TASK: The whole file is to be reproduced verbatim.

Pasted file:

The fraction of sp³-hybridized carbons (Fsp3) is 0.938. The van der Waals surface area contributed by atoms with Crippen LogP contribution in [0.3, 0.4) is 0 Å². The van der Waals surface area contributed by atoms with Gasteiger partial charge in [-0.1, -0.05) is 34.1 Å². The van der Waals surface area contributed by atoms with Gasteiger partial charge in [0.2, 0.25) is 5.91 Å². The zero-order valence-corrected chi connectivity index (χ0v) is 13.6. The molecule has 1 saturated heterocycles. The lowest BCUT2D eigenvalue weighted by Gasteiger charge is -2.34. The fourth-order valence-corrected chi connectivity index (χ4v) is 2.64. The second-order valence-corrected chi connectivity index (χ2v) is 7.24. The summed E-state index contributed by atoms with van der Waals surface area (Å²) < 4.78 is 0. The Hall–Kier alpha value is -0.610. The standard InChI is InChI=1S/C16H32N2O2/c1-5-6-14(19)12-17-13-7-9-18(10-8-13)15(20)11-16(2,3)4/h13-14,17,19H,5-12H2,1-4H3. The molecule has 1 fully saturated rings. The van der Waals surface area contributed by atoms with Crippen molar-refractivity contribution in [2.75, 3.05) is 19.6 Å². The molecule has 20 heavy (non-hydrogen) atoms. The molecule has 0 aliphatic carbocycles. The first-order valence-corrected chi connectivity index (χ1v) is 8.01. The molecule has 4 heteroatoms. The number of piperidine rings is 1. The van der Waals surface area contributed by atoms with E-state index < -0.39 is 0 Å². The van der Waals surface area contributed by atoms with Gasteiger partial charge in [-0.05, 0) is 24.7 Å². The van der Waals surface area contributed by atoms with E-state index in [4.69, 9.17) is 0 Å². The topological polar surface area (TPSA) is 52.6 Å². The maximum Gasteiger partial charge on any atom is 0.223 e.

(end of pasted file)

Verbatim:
The fraction of sp³-hybridized carbons (Fsp3) is 0.938. The van der Waals surface area contributed by atoms with Crippen LogP contribution in [0.3, 0.4) is 0 Å². The van der Waals surface area contributed by atoms with Gasteiger partial charge in [-0.1, -0.05) is 34.1 Å². The van der Waals surface area contributed by atoms with Gasteiger partial charge in [0.2, 0.25) is 5.91 Å². The zero-order valence-corrected chi connectivity index (χ0v) is 13.6. The molecule has 1 saturated heterocycles. The lowest BCUT2D eigenvalue weighted by Gasteiger charge is -2.34. The fourth-order valence-corrected chi connectivity index (χ4v) is 2.64. The second-order valence-corrected chi connectivity index (χ2v) is 7.24. The summed E-state index contributed by atoms with van der Waals surface area (Å²) < 4.78 is 0. The Hall–Kier alpha value is -0.610. The standard InChI is InChI=1S/C16H32N2O2/c1-5-6-14(19)12-17-13-7-9-18(10-8-13)15(20)11-16(2,3)4/h13-14,17,19H,5-12H2,1-4H3. The molecule has 1 fully saturated rings. The van der Waals surface area contributed by atoms with Crippen molar-refractivity contribution in [2.75, 3.05) is 19.6 Å². The molecule has 20 heavy (non-hydrogen) atoms. The molecule has 0 aliphatic carbocycles. The first-order valence-corrected chi connectivity index (χ1v) is 8.01. The molecule has 4 heteroatoms. The number of piperidine rings is 1. The van der Waals surface area contributed by atoms with E-state index < -0.39 is 0 Å². The van der Waals surface area contributed by atoms with Gasteiger partial charge in [-0.05, 0) is 24.7 Å². The van der Waals surface area contributed by atoms with E-state index in [4.69, 9.17) is 0 Å². The topological polar surface area (TPSA) is 52.6 Å². The maximum Gasteiger partial charge on any atom is 0.223 e.